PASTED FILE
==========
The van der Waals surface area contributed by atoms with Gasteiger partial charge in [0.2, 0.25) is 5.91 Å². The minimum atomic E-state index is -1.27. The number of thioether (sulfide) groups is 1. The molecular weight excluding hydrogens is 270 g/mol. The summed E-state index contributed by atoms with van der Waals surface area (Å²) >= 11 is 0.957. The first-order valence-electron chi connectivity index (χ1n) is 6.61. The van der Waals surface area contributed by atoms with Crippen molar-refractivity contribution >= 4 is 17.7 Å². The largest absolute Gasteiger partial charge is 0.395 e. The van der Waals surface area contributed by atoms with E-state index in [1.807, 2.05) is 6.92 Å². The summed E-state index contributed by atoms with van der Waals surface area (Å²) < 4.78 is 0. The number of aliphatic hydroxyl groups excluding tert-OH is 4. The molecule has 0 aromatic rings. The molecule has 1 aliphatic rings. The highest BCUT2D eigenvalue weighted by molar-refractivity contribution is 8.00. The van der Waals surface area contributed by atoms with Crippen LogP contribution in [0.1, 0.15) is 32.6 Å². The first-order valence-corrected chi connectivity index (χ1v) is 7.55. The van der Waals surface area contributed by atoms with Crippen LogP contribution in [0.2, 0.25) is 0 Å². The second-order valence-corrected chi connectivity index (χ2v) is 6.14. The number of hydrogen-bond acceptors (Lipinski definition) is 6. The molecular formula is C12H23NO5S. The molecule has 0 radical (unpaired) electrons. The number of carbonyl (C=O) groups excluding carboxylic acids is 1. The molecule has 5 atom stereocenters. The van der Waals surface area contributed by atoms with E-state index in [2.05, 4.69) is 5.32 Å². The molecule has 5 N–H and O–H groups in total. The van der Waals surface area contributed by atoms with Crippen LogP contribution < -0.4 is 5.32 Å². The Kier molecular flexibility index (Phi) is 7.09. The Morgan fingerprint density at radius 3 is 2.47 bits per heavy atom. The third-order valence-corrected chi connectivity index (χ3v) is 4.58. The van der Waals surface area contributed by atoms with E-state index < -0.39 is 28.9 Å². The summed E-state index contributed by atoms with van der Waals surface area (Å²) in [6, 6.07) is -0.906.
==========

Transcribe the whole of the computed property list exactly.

The van der Waals surface area contributed by atoms with Gasteiger partial charge in [0.2, 0.25) is 5.91 Å². The minimum atomic E-state index is -1.27. The number of thioether (sulfide) groups is 1. The molecular weight excluding hydrogens is 270 g/mol. The summed E-state index contributed by atoms with van der Waals surface area (Å²) >= 11 is 0.957. The first-order valence-electron chi connectivity index (χ1n) is 6.61. The van der Waals surface area contributed by atoms with Crippen molar-refractivity contribution >= 4 is 17.7 Å². The largest absolute Gasteiger partial charge is 0.395 e. The van der Waals surface area contributed by atoms with E-state index in [1.807, 2.05) is 6.92 Å². The summed E-state index contributed by atoms with van der Waals surface area (Å²) < 4.78 is 0. The number of aliphatic hydroxyl groups excluding tert-OH is 4. The molecule has 0 aromatic rings. The molecule has 1 aliphatic rings. The highest BCUT2D eigenvalue weighted by molar-refractivity contribution is 8.00. The van der Waals surface area contributed by atoms with Crippen LogP contribution in [0.1, 0.15) is 32.6 Å². The first-order valence-corrected chi connectivity index (χ1v) is 7.55. The van der Waals surface area contributed by atoms with Crippen LogP contribution in [0.2, 0.25) is 0 Å². The second-order valence-corrected chi connectivity index (χ2v) is 6.14. The number of hydrogen-bond acceptors (Lipinski definition) is 6. The molecular formula is C12H23NO5S. The molecule has 0 radical (unpaired) electrons. The number of carbonyl (C=O) groups excluding carboxylic acids is 1. The molecule has 5 atom stereocenters. The van der Waals surface area contributed by atoms with E-state index in [2.05, 4.69) is 5.32 Å². The molecule has 5 N–H and O–H groups in total. The van der Waals surface area contributed by atoms with Crippen LogP contribution < -0.4 is 5.32 Å². The Kier molecular flexibility index (Phi) is 7.09. The Morgan fingerprint density at radius 3 is 2.47 bits per heavy atom. The third-order valence-corrected chi connectivity index (χ3v) is 4.58. The van der Waals surface area contributed by atoms with E-state index < -0.39 is 28.9 Å². The summed E-state index contributed by atoms with van der Waals surface area (Å²) in [6, 6.07) is -0.906.